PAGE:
How To Choose The Right Hearing Professional?
Dizziness, ear pain, hearing loss and tinnitus (ringing in the ears) are all common reasons someone may seek a hearing professional. When you visit an audiologist or other hearing healthcare provider for the first time, choosing the most suitable one may seem like a difficult task. You can select the hearing professional that can provide you with the best solutions for your hearing loss by doing your research. In this post, we’ll be covering three of the most common types of hearing professionals, and providing tips on how to select one.
What do Otolaryngologists do?
Otolaryngologists, more commonly known as Ear, Nose and Throat doctors (ENTs) are medical physicians. They specialized in those three specific parts of the body, but today we will focus on ear-related issues. If you have vertigo (dizziness), sudden hearing loss, ear pain, or a possible ear infection it is important to seek medical treatment from an ENT. Otolaryngologists may also provide head and neck surgeries such as removing tumors, cochlear implants, or inserting tubes to relieve middle ear fluid.
What do Audiologists do?
Audiologists are professionals who specialize in hearing and balance. Although they are not medical doctors, they do hold an educational doctoral degree. Audiologists will have the designation of AuD. (Doctor of Audiology), PhD (Doctor of Philosophy) or ScD (Doctor of Science).
Audiologists work with individuals who have concerns about their hearing and may need a hearing aid or cochlear implant. They are also extensively trained on the many different conditions that can affect one’s hearing, andy take into consideration that we hear with our brain and not with our ears.
A person’s attention, memory, and cognitive state can affect their ability to hear. Audiologists not only dispense hearing aids for hearing loss, but they also work closely with their patients on auditory training. Audiologists can also specialize in tinnitus management. If you have bothersome ringing in your ears, an audiologist can perform specific tests to match the tinnitus sound and provide various tools to reduce the awareness of that sound.
If you are experiencing vertigo or other problems with balancing, seeing an audiologist could help. They can perform tests to assess your vestibular (balance) system. They also often work closely with ENTs since medical causes for hearing or balance issues need to be ruled out.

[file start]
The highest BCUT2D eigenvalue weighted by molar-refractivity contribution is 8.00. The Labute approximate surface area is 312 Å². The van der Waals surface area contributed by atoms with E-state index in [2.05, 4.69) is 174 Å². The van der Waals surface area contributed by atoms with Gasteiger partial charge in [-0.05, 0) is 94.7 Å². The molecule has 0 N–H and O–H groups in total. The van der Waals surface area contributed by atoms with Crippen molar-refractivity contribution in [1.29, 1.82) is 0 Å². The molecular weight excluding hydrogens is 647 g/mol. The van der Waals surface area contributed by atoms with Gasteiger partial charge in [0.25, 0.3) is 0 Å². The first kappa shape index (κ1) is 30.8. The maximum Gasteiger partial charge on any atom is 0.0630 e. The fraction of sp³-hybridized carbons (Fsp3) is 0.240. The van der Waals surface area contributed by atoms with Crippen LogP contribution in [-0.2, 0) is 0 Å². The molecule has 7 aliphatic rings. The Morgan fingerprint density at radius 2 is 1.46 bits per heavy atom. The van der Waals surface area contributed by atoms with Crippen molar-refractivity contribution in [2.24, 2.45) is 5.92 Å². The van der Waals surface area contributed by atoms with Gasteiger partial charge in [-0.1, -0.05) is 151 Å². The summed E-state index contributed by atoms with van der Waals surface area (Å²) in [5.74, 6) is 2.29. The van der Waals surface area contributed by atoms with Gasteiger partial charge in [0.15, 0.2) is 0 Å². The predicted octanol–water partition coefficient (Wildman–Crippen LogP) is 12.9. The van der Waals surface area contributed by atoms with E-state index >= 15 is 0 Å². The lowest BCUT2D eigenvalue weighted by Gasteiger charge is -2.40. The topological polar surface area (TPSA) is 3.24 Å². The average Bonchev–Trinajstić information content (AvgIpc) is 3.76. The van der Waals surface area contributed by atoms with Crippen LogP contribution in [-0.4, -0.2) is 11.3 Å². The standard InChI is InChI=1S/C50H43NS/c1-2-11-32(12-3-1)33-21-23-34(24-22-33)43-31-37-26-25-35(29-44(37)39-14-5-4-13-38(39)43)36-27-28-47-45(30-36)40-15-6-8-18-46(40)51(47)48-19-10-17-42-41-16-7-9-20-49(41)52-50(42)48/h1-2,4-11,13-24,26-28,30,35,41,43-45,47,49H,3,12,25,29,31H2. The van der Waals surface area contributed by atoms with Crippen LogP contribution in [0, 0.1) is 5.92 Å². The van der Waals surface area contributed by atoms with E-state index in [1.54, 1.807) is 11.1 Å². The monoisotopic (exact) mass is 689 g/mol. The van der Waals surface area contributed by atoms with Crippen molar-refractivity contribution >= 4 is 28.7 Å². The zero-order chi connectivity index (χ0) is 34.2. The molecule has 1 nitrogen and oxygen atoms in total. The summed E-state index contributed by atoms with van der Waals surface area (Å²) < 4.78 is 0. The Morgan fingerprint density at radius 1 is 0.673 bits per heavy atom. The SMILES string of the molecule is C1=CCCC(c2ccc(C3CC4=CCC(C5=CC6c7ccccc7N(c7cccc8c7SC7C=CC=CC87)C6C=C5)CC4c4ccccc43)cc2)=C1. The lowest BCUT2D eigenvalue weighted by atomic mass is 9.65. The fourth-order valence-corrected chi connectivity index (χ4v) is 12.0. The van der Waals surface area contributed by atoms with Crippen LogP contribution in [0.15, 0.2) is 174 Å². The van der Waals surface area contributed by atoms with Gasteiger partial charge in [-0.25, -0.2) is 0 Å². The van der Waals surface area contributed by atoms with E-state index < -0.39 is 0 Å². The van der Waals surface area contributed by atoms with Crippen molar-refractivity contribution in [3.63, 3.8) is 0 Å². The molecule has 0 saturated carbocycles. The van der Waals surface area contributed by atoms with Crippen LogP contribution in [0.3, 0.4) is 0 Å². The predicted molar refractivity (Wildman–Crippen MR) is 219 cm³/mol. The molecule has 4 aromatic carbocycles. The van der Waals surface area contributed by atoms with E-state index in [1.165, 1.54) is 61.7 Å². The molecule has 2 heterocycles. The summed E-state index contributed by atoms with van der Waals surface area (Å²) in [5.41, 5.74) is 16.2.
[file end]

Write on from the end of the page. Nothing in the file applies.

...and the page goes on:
What do Hearing Aid Dispensers do?
Hearing aid dispensers are licensed by the state to dispense hearing aids. The requirements for licensure are a high school diploma or equivalent, six months of hearing aid training, and passing a state licensing exam. Once licensed, they can perform hearing tests for the purpose of dispensing hearing aids.
If you have any hearing or ear-related concerns, it is important that you contact the appropriate professional to ensure you receive prompt care. For any type of hearing professional you intend to see, it’s important that you ask them a few questions to ensure that you will be receiving the satisfactory level of service you deserve.
Questions to Ask a Hearing Professional
- Do you ever send a patient for a medical examination to rule out the necessity for medication or surgery?
- Do you offer a detailed analysis and explanation of your test results, treatment alternatives, and possible hearing aid recommendations?
- Will you provide my primary care doctor with a report containing the test results?
- As opposed to a hearing aid franchise, which only offers one brand of hearing aids, does your clinic provide a variety of manufacturers?
- Would I be given guidance on how to use and maintain my hearing aids as well as how to get used to wearing them?
If the answers provided to these questions are a resounding “yes,” you can be more certain that your hearing professional will be adequately equipped to handle all your hearing concerns.